The NFC East race is wide open. No one has emerged as the true leader, and each has had several issues during the first six weeks of the season. The 4-2 Giants have been inconsistent on both sides of the ball, the 3-2 Redskins are changing quarterbacks and the struggles of the 2-4 Eagles have been well documented.
Cowboys have the best defense in the division
Rob Ryan has quickly crafted an elite defense in Dallas that is capable of carrying the team to the postseason.
Led by Demarcus Ware, Jay Ratliff and Sean Lee, the Cowboys rank fifth in total defense and are allowing a league-low 69.6 rushing yards a game. The run defense has been spearheaded by a frontline that is owning the line of scrimmage and allows a group of ultra-aggressive linebackers to flow freely to the ball. As a result, the Cowboys are holding opponents to 3.3 yards per carry. More importantly, that number drops to 3.19 yards per attempt on first down, which allows Ryan to unleash his exotic pressure in long-yardage situations.
The blitz-heavy defense has also been effective against the pass. The unit has 16 sacks -- led by Ware's seven -- and forces opposing quarterbacks into errant throws. Although the Cowboys have failed to generate many takeaways with the blitz, the pressure makes opponents settle for quick throws and the unit has done an exceptional job rallying to the ball. Consequently, Dallas has surrendered only 15 plays of 20-plus yards, third-fewest in the league, and not given up easy scores.
This was on display against the Patriots. Dallas held the league's most explosive offense to 20 points. While the effort didn't result in a win, it showed the potential of the defense.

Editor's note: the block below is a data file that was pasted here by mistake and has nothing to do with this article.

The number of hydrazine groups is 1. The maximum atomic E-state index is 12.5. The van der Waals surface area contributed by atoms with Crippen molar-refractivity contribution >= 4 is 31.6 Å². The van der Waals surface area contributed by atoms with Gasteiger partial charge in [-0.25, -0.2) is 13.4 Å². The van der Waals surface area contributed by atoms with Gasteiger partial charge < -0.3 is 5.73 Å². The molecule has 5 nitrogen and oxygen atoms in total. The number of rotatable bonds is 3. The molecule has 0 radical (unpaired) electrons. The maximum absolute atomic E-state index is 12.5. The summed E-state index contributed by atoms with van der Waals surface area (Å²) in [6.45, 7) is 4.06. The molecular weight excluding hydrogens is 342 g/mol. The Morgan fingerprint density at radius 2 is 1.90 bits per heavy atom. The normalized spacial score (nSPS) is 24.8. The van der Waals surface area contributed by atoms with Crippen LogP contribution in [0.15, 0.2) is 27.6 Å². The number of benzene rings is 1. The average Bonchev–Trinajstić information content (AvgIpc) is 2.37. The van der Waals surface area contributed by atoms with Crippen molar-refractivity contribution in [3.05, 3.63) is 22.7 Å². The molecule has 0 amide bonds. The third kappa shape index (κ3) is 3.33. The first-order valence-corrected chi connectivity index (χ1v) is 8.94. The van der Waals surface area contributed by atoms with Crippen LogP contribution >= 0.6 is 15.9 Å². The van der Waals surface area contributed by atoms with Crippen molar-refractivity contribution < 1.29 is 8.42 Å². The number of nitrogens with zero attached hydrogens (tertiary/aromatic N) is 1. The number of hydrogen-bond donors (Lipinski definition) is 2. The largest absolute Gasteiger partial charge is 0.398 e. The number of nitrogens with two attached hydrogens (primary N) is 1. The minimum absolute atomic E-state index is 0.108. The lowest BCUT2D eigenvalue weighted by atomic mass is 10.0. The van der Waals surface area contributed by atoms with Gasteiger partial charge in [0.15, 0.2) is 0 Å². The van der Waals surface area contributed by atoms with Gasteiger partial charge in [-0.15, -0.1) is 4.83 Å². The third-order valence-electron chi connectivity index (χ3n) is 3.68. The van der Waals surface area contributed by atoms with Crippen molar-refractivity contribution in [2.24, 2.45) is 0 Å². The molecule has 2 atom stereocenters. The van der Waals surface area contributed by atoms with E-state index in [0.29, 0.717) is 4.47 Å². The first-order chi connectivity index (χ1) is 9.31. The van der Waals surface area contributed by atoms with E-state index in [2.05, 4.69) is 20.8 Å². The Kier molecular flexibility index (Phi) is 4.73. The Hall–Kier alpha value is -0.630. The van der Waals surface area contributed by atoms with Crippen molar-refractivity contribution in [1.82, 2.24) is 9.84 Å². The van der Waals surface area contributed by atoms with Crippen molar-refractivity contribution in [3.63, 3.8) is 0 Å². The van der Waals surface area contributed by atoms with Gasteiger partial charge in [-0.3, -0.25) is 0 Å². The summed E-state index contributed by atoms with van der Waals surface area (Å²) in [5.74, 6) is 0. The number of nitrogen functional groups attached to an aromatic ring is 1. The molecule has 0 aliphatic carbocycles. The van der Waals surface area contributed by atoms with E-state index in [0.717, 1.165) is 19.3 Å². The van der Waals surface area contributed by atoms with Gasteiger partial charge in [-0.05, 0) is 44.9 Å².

Jason Garrett will eventually solve the red-zone woes
Dallas has a star-studded offense, but the unit has struggled in one critical area: The red zone.
The Cowboys are near the bottom of the league in red-zone efficiency with only 33.3 percent of those drives resulting in touchdowns. Their ineptitude inside the 20 has been critical in each of their losses. Turnovers, penalties and poor execution have minimized scoring opportunities. Considering the Cowboys have played in 11 straight games decided by four points or fewer, the miscues become even more important.
Part of Garrett's problems generating points has been due to the absence of Miles Austin and Dez Bryant. Both receivers have missed time while nursing injuries, and that has prevented Garrett from getting the ball to his best playmakers at critical points of a game.
However, Austin and Bryant are almost fully healthy and that will encourage Garrett to take more chances. Rather than using misdirection or deception to finish off scoring chances, the Cowboys can throw back-shoulder fades or combination routes to attack the end zone.
By putting their best players in favorable matchups, the red-zone production will certainly improve and result in more wins.
The schedule works in their favor
The Cowboys had a tough opening slate, but the schedule-makers did them a huge favor with several winnable games in the middle of the season. Dallas' next seven opponents have a combined winning percentage of .324, with only the Bills and Redskins currently above .500.
The Cowboys get three home dates -- St. Louis (10/23), Seattle (10/30) and Buffalo (11/13) -- over the next four weeks, which gives them a chance to gain significant ground on their divisional rivals.